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Broody Gamebirds

Discussion in 'Turkeys' started by sweetshoplady, Jan 15, 2009.

  1. sweetshoplady

    sweetshoplady Songster

    Feb 4, 2008
    Venice, Florida
    Which gamebirds tend to go broody? Any? Is it an individual hen thing? Do you need to leave their eggs in there for it to happen?

    I know that my pheasants were not impressed when I left a plastic egg in place of the ones I removed. Within 5 minutes of my leaving it there, the silver roo had rolled it out of her nest and to the front of their cage. I thought it was quite comical. [​IMG] He did the same thing with the golf ball I put in there.
  2. willowcol

    willowcol Songster

    Oct 10, 2008
    Macclesfield NC
    My OEGB's were hatched by thier mom a OEGB. Not sure how common it is, but I do know they will go broody.
  3. spookyevilone

    spookyevilone Crazy Quail Lady

    Oct 5, 2008
    I've got two button quail pairs that brooded their own chicks. Both parents are actively participating in raising the babies, and both sets of parents came out of a colony with no parenting examples. I can't get my Coturnix to brood for anything.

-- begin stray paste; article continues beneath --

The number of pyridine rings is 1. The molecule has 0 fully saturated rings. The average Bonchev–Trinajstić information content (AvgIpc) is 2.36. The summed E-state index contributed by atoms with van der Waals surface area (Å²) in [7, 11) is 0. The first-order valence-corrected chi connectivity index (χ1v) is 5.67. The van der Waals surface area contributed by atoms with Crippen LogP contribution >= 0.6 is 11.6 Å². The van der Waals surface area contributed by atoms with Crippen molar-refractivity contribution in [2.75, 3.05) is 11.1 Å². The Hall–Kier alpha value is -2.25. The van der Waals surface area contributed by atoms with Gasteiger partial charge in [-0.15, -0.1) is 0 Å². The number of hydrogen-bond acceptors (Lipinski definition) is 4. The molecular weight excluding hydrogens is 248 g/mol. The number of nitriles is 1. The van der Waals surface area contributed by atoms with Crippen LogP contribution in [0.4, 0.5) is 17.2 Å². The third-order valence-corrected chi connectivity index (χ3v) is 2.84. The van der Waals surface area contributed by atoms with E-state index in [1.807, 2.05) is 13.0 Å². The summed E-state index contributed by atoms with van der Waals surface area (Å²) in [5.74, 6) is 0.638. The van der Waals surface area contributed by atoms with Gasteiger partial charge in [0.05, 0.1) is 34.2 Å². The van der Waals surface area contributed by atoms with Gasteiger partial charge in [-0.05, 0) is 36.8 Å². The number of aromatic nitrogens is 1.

4. Lophura

    Lophura Songster

    Jan 23, 2008
    Holden, Missouri
    Quote:Natural broodiness seems to be a trait that has been bred out of captive galliformes for the sake of more egg production. In the wild, a galliforme will not begin to set until an entire clutch is produced. In captivity, people snatch up the eggs as it is layed and the bird continues to produce eggs (double clutch or even triple clutch) to make up the lost clutch.

    If you want to natural rear your birds, leave the clutches intact where they are. The temptation is great to pull the eggs, but will ruin your chances of a natural incubation and rearing (which is awesome to witness. Many male pheasants will participate in the rearing of the chicks). I've never had a pheasant be fooled into incubating a false egg, so leave the real ones in place as they are layed.

    A natural, well covered nesting site will also intice your birds to brood their own. Limit disruptions in the aviary while she is broody. Simulate as much of a "wild" envrionment as possible for best results.

    Silvers are great natural parents, I even have had males go broody!!

  5. monarc23

    monarc23 Coturnix Obsessed

    Jul 18, 2008
    Indiana, Pennsylvania
    Quote:*giggles* she means game birds as in birds you hunt he he he!

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